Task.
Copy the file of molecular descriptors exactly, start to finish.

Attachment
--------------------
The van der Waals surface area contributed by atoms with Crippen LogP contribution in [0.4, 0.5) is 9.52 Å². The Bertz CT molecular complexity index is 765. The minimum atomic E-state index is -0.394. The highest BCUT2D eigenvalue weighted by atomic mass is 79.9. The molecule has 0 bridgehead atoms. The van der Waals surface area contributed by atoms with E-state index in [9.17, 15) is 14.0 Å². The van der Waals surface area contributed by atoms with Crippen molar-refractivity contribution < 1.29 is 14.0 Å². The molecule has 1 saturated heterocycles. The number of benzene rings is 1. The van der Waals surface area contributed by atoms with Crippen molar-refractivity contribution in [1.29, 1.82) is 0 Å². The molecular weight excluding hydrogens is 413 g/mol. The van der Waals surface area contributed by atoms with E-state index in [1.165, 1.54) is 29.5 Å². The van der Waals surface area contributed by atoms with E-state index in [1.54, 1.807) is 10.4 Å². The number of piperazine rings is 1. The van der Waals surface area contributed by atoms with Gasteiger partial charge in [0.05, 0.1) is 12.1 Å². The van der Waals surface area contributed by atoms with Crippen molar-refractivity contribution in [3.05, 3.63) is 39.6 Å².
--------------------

The van der Waals surface area contributed by atoms with Crippen LogP contribution in [0.4, 0.5) is 9.52 Å². The Bertz CT molecular complexity index is 765. The minimum atomic E-state index is -0.394. The highest BCUT2D eigenvalue weighted by atomic mass is 79.9. The molecule has 0 bridgehead atoms. The van der Waals surface area contributed by atoms with E-state index in [9.17, 15) is 14.0 Å². The van der Waals surface area contributed by atoms with Crippen molar-refractivity contribution < 1.29 is 14.0 Å². The molecule has 1 saturated heterocycles. The number of benzene rings is 1. The van der Waals surface area contributed by atoms with Crippen molar-refractivity contribution in [1.29, 1.82) is 0 Å². The molecular weight excluding hydrogens is 413 g/mol. The van der Waals surface area contributed by atoms with E-state index in [1.165, 1.54) is 29.5 Å². The van der Waals surface area contributed by atoms with E-state index in [1.54, 1.807) is 10.4 Å². The number of piperazine rings is 1. The van der Waals surface area contributed by atoms with Gasteiger partial charge in [0.05, 0.1) is 12.1 Å². The van der Waals surface area contributed by atoms with Crippen molar-refractivity contribution in [3.05, 3.63) is 39.6 Å².